New (military) technologies are set to revolutionize the ways wars are fought. Technological advances in the fields of cyberspace and artificial intelligence are at the forefront of contemporary geopolitical power struggles and are already bringing about major transformative shifts in military and humanitarian affairs. Military spending in these fields has increased dramatically in recent years, a new type of arms race has ensued and the deployment of new military technologies is no longer a hidden battlefield reality. These developments will have far-reaching and not yet fully understood consequences for future humanitarian protection needs and the humanitarian legal framework at large. Yet, in spite of many years of discussion and an inflation of norm clarification processes, dissent and ambiguity even around basic legal principles abound.
Against this backdrop, this ESIL Lecture by Robin Geiß, Swiss Chair of International Humanitarian Law at the Geneva Academy and Professor of International Law and Security at the University of Glasgow, will explore the disruptive potential of a range of new military technologies with a particular focus on those areas where these technologies could fall through the cracks of the international legal order.
Missed the ISIL lecture on Disruptive Military Technologies with Robin Geiß, Swiss Chair of International Humanitarian Law at the Geneva Academy and Professor of International Law and Security at the University of Glasgow. He explored the disruptive potential of new military technologies and where these technologies could fall through the cracks of the international legal order.
In around 20 pages students of our LLM and MAS in Transitional Justice investigated a subject of special interest to them and deepened their knowledge and expertise through research as well as exchanges with experts, scholars and practitioners.
Ten years after the entry into force of the International Convention for the Protection of All Persons from Enforced Disappearances, The Work of the Committee on Enforced Disappearances takes stock of what the UN Committee on Enforced Disappearances has achieved and details its jurisprudence as it stands today.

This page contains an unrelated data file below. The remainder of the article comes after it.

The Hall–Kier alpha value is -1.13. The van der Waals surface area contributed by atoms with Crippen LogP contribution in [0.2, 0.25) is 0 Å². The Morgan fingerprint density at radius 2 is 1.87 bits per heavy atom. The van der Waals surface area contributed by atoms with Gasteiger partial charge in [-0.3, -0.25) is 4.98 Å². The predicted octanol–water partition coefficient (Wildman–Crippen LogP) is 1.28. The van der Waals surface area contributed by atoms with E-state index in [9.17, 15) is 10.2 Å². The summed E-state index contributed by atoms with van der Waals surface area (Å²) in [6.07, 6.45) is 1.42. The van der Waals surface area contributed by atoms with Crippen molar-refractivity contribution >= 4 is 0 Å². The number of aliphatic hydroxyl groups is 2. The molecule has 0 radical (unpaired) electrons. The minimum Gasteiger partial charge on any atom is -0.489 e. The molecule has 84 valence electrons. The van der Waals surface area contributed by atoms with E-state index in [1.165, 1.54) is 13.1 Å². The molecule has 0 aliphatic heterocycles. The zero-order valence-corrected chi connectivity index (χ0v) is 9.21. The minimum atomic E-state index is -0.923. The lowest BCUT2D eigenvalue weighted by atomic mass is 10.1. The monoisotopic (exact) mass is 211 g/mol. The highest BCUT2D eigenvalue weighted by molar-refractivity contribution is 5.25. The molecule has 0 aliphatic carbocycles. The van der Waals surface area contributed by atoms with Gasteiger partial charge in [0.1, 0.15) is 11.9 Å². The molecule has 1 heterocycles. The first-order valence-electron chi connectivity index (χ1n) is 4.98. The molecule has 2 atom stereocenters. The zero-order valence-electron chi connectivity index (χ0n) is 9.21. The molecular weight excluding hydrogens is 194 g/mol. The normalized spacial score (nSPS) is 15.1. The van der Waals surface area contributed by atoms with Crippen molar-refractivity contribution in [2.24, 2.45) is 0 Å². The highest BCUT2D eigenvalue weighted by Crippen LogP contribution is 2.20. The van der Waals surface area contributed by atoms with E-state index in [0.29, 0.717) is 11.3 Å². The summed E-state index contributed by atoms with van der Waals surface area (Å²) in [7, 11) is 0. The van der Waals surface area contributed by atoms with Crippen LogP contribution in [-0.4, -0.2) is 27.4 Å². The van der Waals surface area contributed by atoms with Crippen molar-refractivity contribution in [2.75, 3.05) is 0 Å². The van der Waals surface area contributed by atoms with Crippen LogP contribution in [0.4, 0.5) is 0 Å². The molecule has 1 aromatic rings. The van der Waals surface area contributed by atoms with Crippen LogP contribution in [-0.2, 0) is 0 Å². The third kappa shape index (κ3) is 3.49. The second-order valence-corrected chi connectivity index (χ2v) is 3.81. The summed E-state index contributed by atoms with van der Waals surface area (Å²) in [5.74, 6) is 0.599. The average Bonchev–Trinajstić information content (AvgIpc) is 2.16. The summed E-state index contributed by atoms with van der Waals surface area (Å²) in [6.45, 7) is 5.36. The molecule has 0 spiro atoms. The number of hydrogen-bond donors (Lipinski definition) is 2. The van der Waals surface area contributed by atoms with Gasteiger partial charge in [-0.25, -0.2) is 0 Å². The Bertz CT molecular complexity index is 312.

In this online book launch – part of our IHL Talk series – Professor René Provost will discuss with leading scholars in IHL and human rights the legal and practical challenges related to the administration of justice by armed groups.
Chris Yang, Unplash
This panel at the 2021 UN Forum on Business and Human Rights, co-organized with the OHCHR B-Tech project, will discuss the idea of a so-called ‘UNGPs check’ to inform the design of tech regulation.
Francisco Proner / Farpa/ CIDH
This short course, which can be followed in Geneva or online, aims at presenting the institutions and procedures in charge of the implementation of international human rights law.
This short course, which can be followed in Geneva or online, discusses the protection offered by international humanitarian law (IHL) in non-international armed conflicts (NIACs) and addresses some problems and controversies specific to IHL of NIACs, including the difficulty to ensure the respect of IHL by armed non-state actors.
This project aims at providing support to the UN Special Rapporteur on the Rights to Freedom of Peaceful Assembly and of Association Clément Voulé by addressing emerging issues affecting civic space and eveloping tools and materials allowing various stakeholders to promote and defend civic space.
Resulting from traditional legal research and informal interviews with experts, the project aims at examining how – if at all possible – IHL could be more systematically, appropriately and correctly dealt with by the human rights mechanisms emanating from the Charter of the United Nations, as well from universal and regional treaties.